Germany’s banking sector: Facts & Figures
The economy in Germany is in a comparatively good shape with annual growth rates of around 1.8%. The growth is driven – among other things – by favourable developments on the labour market (unemployment has fallen to its lowest level for 25 years). A clear weakness in the economic picture is investment. However, there are some indications that investment in machinery and equipment will gain momentum in the course of 2017.
Germany’s banking system comprises three pillars — private commercial banks, public-sector banks, and cooperative banks — distinguished by the legal form and ownership structure.
The private-owned commercial banks represent the largest segment by assets, accounting for 40% of total assets in the banking system. The private banks play a key role for the German export economy, they are involved in 80% of German exports and maintain almost three quarters of the German banking industry’s foreign network.
The public banking sector comprises savings banks (Sparkassen), Landesbanken, and DekaBank, which acts as the central asset manager of the Savings Banks Finance Group, representing 26% of total banks’ assets. There are currently 403 savings banks. They are normally organised as public-law corporations with local governments as their guarantors/owners. Their business is limited to the area controlled by their local government owners. Other than this regional focus, their business does not differ in any way from that of the private commercial banks. As a result of the so-called regional principle, savings banks do not compete with one another.
Landesbanken were originally designed to act as central banks for the savings banks. In recent years, however, they have been increasingly involved in wholesale funding, investment banking, and international business activities, thus directly competing with commercial banks. The eight Landesbanken are owned by the federal states and the regional associations of the savings banks.
In the past, savings banks and Landesbanken were backed by state guarantees (Gewährträgerhaftung and Anstaltslast). The state guarantees were of key importance to Landesbanken since they enabled them to obtain AAA ratings and lower their funding costs. These guarantees were terminated in July 2005. Grandfathering arrangements remained valid until the end of 2015, however. Current German law does not allow privately owned banks to have stakes in publicly owned banks (like most savings banks). However, some Landesbanken and savings banks have bought private banks. The level of public involvement in the system therefore continues to be much higher than in other countries of the EU.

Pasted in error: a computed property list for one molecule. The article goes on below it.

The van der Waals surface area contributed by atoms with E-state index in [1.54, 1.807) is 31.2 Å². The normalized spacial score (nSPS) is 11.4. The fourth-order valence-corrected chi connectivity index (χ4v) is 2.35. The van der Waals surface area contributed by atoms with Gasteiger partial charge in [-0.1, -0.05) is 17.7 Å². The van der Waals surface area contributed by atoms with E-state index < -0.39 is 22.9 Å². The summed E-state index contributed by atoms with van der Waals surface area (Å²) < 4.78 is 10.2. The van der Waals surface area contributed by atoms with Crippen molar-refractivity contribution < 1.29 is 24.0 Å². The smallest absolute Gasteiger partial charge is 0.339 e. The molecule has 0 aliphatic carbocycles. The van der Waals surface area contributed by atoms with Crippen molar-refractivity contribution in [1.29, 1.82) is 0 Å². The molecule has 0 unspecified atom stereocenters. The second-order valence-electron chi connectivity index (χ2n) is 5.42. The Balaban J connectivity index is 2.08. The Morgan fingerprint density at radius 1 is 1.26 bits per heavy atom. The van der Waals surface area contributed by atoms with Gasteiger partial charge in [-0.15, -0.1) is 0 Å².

The cooperative sector consists of around 970 cooperative banks (Volks- und Raiffeisenbanken) and one central cooperative bank (DZ Bank AG). It accounts for 52% of institutions by number and 17% of total bank assets. The cooperative banks are owned by their members, who are usually their depositors and borrowers as well. By virtue of their legal form, cooperative banks have a mandate to support their members, who represent about half of their customers but cooperative banks also provide banking services to the general public. Like the savings banks, cooperative banks have a regional focus and are subject to the regional principle.
The number of banks in Germany has dropped sharply in recent years, and by 56% since 1995. Consolidation to achieve economies of scale has taken place largely within the existing pillars. In most cases in the savings bank and cooperative sectors (contrary to mergers in the private sector), consolidation has been the result of stress rather than proactive business considerations. Pressure to further consolidate in the coming years stems from the low interest rate environment and banking regulation in recent years such as Basel III which increased banks’ capital requirements substantially. German banks fear that real estate and corporate finance could be particularly affected and that this could seriously restrict banks’ lending capacity.
Nevertheless, despite the low interest rates and the overall extraordinarily favourable financing conditions, lending to companies and the self-employed has, at €853 billion in 2016, slightly increased compared to the previous year (+1.3%). This was because of companies’ strong in-house financing capabilities and their low propensity to invest. At the present level, further easing of monetary policy can no longer lead to positive impulses.
The very low and partly negative interest rates at present decrease profit opportunities for banks, and increase the risk of distortions and price bubbles as well as the danger of zombie banks and firms. For banks in the euro area the negative deposit rate of the European Central Bank (ECB) is a special tax with monthly tax earnings of around €500 million. In order to limit the side effects of the negative deposit rate, the Association of German Banks proposes an amount of exemption for the excess liquidity, holding at the ECB, by commercial banks.